MAP Celebrates Our Millennial Black Lawmakers for Black History Month
February 25, 2021
Each year, February marks Black History Month: an observance dedicated to commemorating the multidisciplinary accomplishments of the Black diaspora in the United States.
In politics, many individuals broke barriers as the first Black men and women elected to public office. The United States did not have its first Black federal lawmaker until 1870, when Senator Hiram Revels was elected as a U.S. Senator from Mississippi. Shirley Chisholm was the first Black woman elected to Congress; Carol Moseley Braun was the first Black woman elected to the Senate; President Barack Obama became the first Black president; and just recently, Kamala Harris became the first woman and first person of color to ever hold the office of the Vice Presidency. Earlier this year, we celebrated the accomplishment of our first ever Black Secretary of Defense in Lloyd J. Austin, III.
Black contributions to American society are often overlooked, despite Black history being an essential part of the American story. As such, MAP commemorates and celebrates our nation’s historical Black figures, and especially our young Black lawmakers in our Future Caucus Network we are proud to work with every day.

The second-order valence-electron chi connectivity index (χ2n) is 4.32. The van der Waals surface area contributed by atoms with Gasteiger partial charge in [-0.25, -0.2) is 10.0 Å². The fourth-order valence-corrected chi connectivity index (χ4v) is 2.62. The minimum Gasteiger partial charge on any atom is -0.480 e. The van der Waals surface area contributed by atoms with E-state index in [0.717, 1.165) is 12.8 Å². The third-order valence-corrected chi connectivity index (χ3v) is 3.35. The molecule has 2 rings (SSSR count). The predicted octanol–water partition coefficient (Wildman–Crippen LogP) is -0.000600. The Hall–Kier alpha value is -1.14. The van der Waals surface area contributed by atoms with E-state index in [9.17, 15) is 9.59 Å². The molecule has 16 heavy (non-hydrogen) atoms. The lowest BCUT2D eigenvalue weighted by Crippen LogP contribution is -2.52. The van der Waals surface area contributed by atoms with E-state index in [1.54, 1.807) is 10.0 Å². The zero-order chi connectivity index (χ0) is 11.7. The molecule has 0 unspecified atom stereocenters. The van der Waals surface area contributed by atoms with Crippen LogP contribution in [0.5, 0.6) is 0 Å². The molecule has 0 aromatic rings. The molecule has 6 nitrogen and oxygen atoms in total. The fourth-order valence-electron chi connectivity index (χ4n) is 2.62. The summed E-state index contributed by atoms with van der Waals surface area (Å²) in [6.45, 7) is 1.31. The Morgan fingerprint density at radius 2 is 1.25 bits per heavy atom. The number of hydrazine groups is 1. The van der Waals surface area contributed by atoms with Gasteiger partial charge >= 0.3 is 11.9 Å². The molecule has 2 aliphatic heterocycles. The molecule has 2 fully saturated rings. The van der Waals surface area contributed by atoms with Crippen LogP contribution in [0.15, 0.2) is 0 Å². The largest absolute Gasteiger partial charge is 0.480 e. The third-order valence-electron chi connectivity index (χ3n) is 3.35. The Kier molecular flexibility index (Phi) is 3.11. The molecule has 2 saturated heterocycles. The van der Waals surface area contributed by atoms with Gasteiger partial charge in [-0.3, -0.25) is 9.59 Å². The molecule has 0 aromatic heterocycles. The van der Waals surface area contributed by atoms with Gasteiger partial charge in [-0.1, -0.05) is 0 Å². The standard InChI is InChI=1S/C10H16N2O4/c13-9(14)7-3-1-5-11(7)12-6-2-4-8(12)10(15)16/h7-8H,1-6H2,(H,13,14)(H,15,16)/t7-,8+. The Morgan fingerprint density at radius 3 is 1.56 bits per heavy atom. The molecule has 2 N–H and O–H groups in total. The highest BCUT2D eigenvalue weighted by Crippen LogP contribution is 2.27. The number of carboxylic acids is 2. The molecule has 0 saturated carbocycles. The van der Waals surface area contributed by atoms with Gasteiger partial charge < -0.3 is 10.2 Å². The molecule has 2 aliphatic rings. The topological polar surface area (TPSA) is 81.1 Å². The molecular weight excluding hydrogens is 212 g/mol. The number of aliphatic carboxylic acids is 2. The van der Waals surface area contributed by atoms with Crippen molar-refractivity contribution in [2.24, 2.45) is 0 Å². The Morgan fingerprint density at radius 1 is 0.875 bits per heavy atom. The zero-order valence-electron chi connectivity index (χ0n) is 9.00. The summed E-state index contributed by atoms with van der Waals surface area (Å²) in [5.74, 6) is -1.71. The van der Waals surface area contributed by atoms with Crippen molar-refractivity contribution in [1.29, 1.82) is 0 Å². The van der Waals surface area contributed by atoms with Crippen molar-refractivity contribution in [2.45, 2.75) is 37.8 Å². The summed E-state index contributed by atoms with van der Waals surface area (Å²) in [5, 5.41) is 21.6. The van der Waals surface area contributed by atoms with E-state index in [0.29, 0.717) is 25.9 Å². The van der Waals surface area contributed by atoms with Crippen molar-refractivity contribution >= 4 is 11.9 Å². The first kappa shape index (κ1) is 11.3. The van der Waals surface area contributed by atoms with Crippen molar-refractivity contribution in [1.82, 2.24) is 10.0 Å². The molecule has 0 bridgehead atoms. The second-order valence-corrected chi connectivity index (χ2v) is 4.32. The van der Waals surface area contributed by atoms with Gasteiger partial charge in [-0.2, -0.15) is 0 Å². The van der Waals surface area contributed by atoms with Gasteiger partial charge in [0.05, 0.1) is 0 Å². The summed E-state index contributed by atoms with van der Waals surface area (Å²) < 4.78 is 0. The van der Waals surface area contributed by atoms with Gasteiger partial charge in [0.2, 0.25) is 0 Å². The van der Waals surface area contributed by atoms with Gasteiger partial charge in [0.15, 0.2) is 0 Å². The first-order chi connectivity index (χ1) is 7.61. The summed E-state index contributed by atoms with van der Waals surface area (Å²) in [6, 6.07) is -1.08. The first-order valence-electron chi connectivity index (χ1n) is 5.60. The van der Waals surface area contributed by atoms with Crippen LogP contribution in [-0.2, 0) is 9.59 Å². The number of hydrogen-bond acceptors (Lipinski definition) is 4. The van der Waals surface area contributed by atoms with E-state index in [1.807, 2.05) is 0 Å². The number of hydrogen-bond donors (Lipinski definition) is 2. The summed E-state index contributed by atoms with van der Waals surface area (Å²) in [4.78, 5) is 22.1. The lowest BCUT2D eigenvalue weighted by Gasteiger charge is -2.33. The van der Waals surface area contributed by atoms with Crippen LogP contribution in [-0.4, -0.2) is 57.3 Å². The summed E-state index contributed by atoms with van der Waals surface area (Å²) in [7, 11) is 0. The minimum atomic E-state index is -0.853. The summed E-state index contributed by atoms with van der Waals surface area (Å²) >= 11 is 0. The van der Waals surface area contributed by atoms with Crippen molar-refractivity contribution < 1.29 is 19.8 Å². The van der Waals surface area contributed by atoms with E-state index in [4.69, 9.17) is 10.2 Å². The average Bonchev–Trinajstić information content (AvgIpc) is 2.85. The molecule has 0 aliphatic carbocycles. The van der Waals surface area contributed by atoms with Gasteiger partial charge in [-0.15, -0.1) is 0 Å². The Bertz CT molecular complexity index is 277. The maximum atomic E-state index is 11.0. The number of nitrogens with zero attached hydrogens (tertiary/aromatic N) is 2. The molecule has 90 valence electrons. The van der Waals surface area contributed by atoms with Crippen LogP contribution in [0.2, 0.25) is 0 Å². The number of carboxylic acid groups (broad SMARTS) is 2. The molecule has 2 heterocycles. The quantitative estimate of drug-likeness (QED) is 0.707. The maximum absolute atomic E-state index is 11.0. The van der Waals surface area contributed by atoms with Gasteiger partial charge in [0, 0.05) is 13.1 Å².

Today, 47 states have at least one Black lawmaker and there are over 700 Black legislators in state governments in the United States. The 117th Congress consists of 58 Black Representatives and three Black Senators.
MAP’s State Future Caucus Network (SFCN) and Congressional Future Caucus (CFC) includes many of these Black legislators who are hard at work fighting for their constituents and for Millennial issues.
- Mississippi Future Caucus Co-Chair Rep. Jeramey Anderson is one of the Millennial legislators who led the charge to remove Confederate iconography from Mississippi’s state flag. Seeking to make Mississippi inclusive to all its citizens, the bipartisan effort resulted in the adoption of “The New Magnolia” flag; the new flag replaces the old Mississippi flag and the divisiveness and racial overtones that came with it.
- Rep. Leslie Herod of Colorado, Co-Chair of MAP’s Criminal Justice Advisory Council, has sponsored legislation to restore voting rights of parolees, to reform cash bail, and substance abuse treatment in the criminal justice system. All of these bills, which have since been signed into law, have served to improve the criminal justice system in Colorado and expand the vote of those Coloradoans who are on parole.